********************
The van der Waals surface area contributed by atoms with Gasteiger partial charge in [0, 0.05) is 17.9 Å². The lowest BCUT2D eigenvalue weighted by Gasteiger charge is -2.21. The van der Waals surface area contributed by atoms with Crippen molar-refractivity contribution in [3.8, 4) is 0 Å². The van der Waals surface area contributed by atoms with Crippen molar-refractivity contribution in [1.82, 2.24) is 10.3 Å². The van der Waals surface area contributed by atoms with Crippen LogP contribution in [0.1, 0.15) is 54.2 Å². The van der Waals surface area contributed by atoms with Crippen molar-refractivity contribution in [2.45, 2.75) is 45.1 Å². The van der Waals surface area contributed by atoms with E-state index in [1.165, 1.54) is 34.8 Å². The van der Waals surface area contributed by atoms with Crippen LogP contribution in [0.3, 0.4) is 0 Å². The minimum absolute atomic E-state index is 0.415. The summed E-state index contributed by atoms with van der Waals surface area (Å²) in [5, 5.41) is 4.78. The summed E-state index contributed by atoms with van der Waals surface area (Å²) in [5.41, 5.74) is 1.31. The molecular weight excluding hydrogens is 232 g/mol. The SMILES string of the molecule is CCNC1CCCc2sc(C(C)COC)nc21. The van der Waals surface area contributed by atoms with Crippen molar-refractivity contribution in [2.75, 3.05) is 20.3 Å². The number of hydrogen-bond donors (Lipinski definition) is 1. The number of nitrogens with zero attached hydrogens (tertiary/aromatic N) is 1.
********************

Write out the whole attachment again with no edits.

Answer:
The van der Waals surface area contributed by atoms with Gasteiger partial charge in [0, 0.05) is 17.9 Å². The lowest BCUT2D eigenvalue weighted by Gasteiger charge is -2.21. The van der Waals surface area contributed by atoms with Crippen molar-refractivity contribution in [3.8, 4) is 0 Å². The van der Waals surface area contributed by atoms with Crippen molar-refractivity contribution in [1.82, 2.24) is 10.3 Å². The van der Waals surface area contributed by atoms with Crippen LogP contribution in [0.1, 0.15) is 54.2 Å². The van der Waals surface area contributed by atoms with Crippen molar-refractivity contribution in [2.45, 2.75) is 45.1 Å². The van der Waals surface area contributed by atoms with E-state index in [1.165, 1.54) is 34.8 Å². The van der Waals surface area contributed by atoms with Crippen LogP contribution in [0.3, 0.4) is 0 Å². The minimum absolute atomic E-state index is 0.415. The summed E-state index contributed by atoms with van der Waals surface area (Å²) in [5, 5.41) is 4.78. The summed E-state index contributed by atoms with van der Waals surface area (Å²) in [5.41, 5.74) is 1.31. The molecular weight excluding hydrogens is 232 g/mol. The SMILES string of the molecule is CCNC1CCCc2sc(C(C)COC)nc21. The van der Waals surface area contributed by atoms with Crippen molar-refractivity contribution in [2.75, 3.05) is 20.3 Å². The number of hydrogen-bond donors (Lipinski definition) is 1. The number of nitrogens with zero attached hydrogens (tertiary/aromatic N) is 1.